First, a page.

Prof. Dr. Michael Bongardt IV. The value of life 2. Life as self-affirmation Characteristics Prof. Dr. Michael Bongardt IV. The value of life 2. Life as self-affirmation Characteristics of life from ist very beginning Life is the unity of necessity and freedom Life is self-affirmation Life is worthwile in itself

Prof. Dr. Michael Bongardt IV. The value of life 1. The ambiguity of divine Prof. Dr. Michael Bongardt IV. The value of life 1. The ambiguity of divine creation 2. Life as self-affirmation 3. Life against nihilism

Prof. Dr. Michael Bongardt IV. The value of life 3. Life against nihilism From Prof. Dr. Michael Bongardt IV. The value of life 3. Life against nihilism From animals to human being - emergence of consciousness bound to matter and animals human life is self-affirmation as well concious decision to live confirmation of the pre-human life, its selfaffirmation, and worth

Prof. Dr. Michael Bongardt I. Broken friendship: some biographical notes II. Reflecting on human Prof. Dr. Michael Bongardt I. Broken friendship: some biographical notes II. Reflecting on human existence III. Existence and religion IV. The value of life V. Human responsibility

Prof. Dr. Michael Bongardt IV. Human Responsibility 1. Jonas‘ myth of creation an evolution Prof. Dr. Michael Bongardt IV. Human Responsibility 1. Jonas‘ myth of creation an evolution 2. „It is man‘s now to give him“

Prof. Dr. Michael Bongardt IV. Human Responsibility 1. The „myth“ History: - „Immortality and Prof. Dr. Michael Bongardt IV. Human Responsibility 1. The „myth“ History: - „Immortality and Modern Temper“ (1962) context: Eternity not of human beings but of human acts and decision - „The Concept of God after Auschwitz“ (1965/1968; german: 1984) Context: theodicee

Prof. Dr. Michael Bongardt IV. Human Responsibility 1. The „myth“ „speculative theology“ and/or foundation Prof. Dr. Michael Bongardt IV. Human Responsibility 1. The „myth“ „speculative theology“ and/or foundation and last reason of human responsibility

Prof. Dr. Michael Bongardt IV. Human Responsibility 1. The „myth“ „In the beginning, for Prof. Dr. Michael Bongardt IV. Human Responsibility 1. The „myth“ „In the beginning, for unknowable reasons, the ground of being, or the Divine, chose to give itself over to the chance and risk and endless variety of becoming. And wholly so: entering into the adventure of space and time, the deity held back nothing of itself: no uncommitted or unimpaired part remained to direct, correct, and ulitmately guarantee the devious workingout of its destiny in creation. […]

Prof. Dr. Michael Bongardt IV. Human Responsibility 1. The „myth“ In order that the Prof. Dr. Michael Bongardt IV. Human Responsibility 1. The „myth“ In order that the world migt be, and be for itself, God renounced his being, divesting himself of his deity – to receive it back from the odyssey of time weighted with the chance harvest of unforeseeable temporal experience: transfigured or possibly even disfigured by it. In such self-forfeiture of divine integrity for the sake of unprejudiced becoming, no other foreknowledge can be admitted than that of possibilities, which cosmic being offers in its own terms: to these, God committed his cause in effacing himself for the world. “ (Jonas, Concept, p. 134)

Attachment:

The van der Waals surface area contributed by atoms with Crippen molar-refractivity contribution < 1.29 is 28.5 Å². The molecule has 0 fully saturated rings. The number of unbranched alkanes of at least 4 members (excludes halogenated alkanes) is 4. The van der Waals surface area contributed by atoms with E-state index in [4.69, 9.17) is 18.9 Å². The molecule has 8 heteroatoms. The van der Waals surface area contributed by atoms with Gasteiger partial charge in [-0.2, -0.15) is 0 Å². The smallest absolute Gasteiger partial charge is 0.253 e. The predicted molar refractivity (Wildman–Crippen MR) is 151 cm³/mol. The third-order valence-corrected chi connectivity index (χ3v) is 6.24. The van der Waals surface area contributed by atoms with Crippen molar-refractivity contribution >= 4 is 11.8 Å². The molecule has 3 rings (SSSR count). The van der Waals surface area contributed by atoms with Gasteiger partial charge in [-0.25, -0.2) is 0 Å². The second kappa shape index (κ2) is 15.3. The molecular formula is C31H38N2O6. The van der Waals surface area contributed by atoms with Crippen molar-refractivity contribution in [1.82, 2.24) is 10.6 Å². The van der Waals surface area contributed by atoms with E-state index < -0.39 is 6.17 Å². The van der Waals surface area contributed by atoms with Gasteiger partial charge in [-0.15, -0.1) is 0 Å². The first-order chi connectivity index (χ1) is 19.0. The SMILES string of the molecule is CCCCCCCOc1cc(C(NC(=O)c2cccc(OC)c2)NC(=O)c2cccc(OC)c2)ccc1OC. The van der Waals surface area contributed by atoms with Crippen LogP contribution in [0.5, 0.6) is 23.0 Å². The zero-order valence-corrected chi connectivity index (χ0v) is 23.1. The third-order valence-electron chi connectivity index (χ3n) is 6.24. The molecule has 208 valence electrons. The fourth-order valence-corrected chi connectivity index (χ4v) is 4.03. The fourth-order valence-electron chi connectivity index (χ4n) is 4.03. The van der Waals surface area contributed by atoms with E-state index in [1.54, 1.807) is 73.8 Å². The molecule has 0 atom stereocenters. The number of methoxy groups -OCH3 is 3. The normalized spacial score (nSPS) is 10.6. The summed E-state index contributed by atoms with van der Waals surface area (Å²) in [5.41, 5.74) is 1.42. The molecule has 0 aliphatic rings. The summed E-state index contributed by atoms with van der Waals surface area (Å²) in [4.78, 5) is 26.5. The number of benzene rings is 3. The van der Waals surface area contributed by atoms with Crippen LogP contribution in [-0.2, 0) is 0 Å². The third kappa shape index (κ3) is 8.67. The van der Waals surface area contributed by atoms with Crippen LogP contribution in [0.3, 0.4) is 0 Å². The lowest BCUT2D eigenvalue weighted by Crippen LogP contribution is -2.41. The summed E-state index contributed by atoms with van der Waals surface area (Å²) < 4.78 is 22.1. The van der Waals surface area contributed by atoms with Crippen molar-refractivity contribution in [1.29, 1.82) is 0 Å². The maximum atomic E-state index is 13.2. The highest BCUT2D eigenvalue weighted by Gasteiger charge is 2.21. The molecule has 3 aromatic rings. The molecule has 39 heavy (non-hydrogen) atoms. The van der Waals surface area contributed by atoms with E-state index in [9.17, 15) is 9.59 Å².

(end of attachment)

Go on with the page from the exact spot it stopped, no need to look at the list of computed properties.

Prof. Dr. Michael Bongardt IV. Human Responsibility 1. The „myth“ Jonas‘ Conclusions: - God Prof. Dr. Michael Bongardt IV. Human Responsibility 1. The „myth“ Jonas‘ Conclusions: - God is not almighty - God is a becoming god (with open end!) - God is a suffering god

Prof. Dr. Michael Bongardt IV. Human Responsibility 2. „It is man‘s now to give Prof. Dr. Michael Bongardt IV. Human Responsibility 2. „It is man‘s now to give him“ „Having given himself whole to the becoming world, God hat no more to give: it is man‘s now to give him. “ (Jonas, Concept, p. 142)

Prof. Dr. Michael Bongardt IV. Human Responsibility 2. „It is man‘s now to give Prof. Dr. Michael Bongardt IV. Human Responsibility 2. „It is man‘s now to give him“ - For believers: They feel responsible for the world and its future – not only in view of the face of God but also in responsibility for God. - But that‘s a motivation, not a foundation of responsibility. - This foundation is the worth of life by it‘s selfaffirmation.

Prof. Dr. Michael Bongardt IV. Human Responsibility 2. „It is man‘s now to give Prof. Dr. Michael Bongardt IV. Human Responsibility 2. „It is man‘s now to give him“ „Das Prinzip Verantwortung. Versuch einer Ethik für die technoloische Zivilisation“ (Frankfurt 1979) „The Imperative of Responsibility. In search of an ethics for the technological Age“ (Chicago 1984)

Prof. Dr. Michael Bongardt IV. Human Responsibility 2. „It is man‘s now to give Prof. Dr. Michael Bongardt IV. Human Responsibility 2. „It is man‘s now to give him“ The title and the intention of this book are as far away from Heidegger as possible. But the friendship of Jonas and Heidegger was broken many years ago. Jonas grew up as this „inobedient student“ and became a teacher of his own ontology and ethics.